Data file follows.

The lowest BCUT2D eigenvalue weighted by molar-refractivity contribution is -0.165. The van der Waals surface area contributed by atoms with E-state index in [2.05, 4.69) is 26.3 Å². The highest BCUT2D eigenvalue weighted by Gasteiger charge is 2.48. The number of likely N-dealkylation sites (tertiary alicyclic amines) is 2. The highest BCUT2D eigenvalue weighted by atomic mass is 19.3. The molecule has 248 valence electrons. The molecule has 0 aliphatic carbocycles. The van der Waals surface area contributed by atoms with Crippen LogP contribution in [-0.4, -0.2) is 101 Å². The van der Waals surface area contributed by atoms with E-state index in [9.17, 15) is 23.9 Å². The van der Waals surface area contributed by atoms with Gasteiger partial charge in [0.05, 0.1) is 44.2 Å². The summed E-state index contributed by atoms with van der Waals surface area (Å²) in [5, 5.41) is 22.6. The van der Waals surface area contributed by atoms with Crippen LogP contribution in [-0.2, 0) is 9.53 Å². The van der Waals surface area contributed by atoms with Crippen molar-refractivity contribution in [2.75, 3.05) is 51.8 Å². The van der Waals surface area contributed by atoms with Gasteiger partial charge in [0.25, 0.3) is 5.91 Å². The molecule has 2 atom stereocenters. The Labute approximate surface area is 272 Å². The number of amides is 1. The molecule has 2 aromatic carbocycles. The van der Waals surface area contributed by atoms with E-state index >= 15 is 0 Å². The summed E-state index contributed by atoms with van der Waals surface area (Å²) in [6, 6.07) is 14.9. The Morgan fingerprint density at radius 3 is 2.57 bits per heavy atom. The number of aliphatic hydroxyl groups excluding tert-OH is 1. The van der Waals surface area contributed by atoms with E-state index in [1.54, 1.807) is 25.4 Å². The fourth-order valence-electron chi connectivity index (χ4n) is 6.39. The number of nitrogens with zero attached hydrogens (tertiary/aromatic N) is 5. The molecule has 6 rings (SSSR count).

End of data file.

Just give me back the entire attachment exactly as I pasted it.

The lowest BCUT2D eigenvalue weighted by molar-refractivity contribution is -0.165. The van der Waals surface area contributed by atoms with E-state index in [2.05, 4.69) is 26.3 Å². The highest BCUT2D eigenvalue weighted by Gasteiger charge is 2.48. The number of likely N-dealkylation sites (tertiary alicyclic amines) is 2. The highest BCUT2D eigenvalue weighted by atomic mass is 19.3. The molecule has 248 valence electrons. The molecule has 0 aliphatic carbocycles. The van der Waals surface area contributed by atoms with Crippen LogP contribution in [-0.4, -0.2) is 101 Å². The van der Waals surface area contributed by atoms with E-state index in [9.17, 15) is 23.9 Å². The van der Waals surface area contributed by atoms with Gasteiger partial charge in [0.05, 0.1) is 44.2 Å². The summed E-state index contributed by atoms with van der Waals surface area (Å²) in [5, 5.41) is 22.6. The van der Waals surface area contributed by atoms with Crippen LogP contribution in [-0.2, 0) is 9.53 Å². The van der Waals surface area contributed by atoms with Crippen molar-refractivity contribution in [2.75, 3.05) is 51.8 Å². The van der Waals surface area contributed by atoms with Gasteiger partial charge in [0.25, 0.3) is 5.91 Å². The molecule has 2 atom stereocenters. The Labute approximate surface area is 272 Å². The number of amides is 1. The molecule has 2 aromatic carbocycles. The van der Waals surface area contributed by atoms with E-state index >= 15 is 0 Å². The summed E-state index contributed by atoms with van der Waals surface area (Å²) in [6, 6.07) is 14.9. The Morgan fingerprint density at radius 3 is 2.57 bits per heavy atom. The number of aliphatic hydroxyl groups excluding tert-OH is 1. The van der Waals surface area contributed by atoms with E-state index in [1.54, 1.807) is 25.4 Å². The fourth-order valence-electron chi connectivity index (χ4n) is 6.39. The number of nitrogens with zero attached hydrogens (tertiary/aromatic N) is 5. The molecule has 6 rings (SSSR count).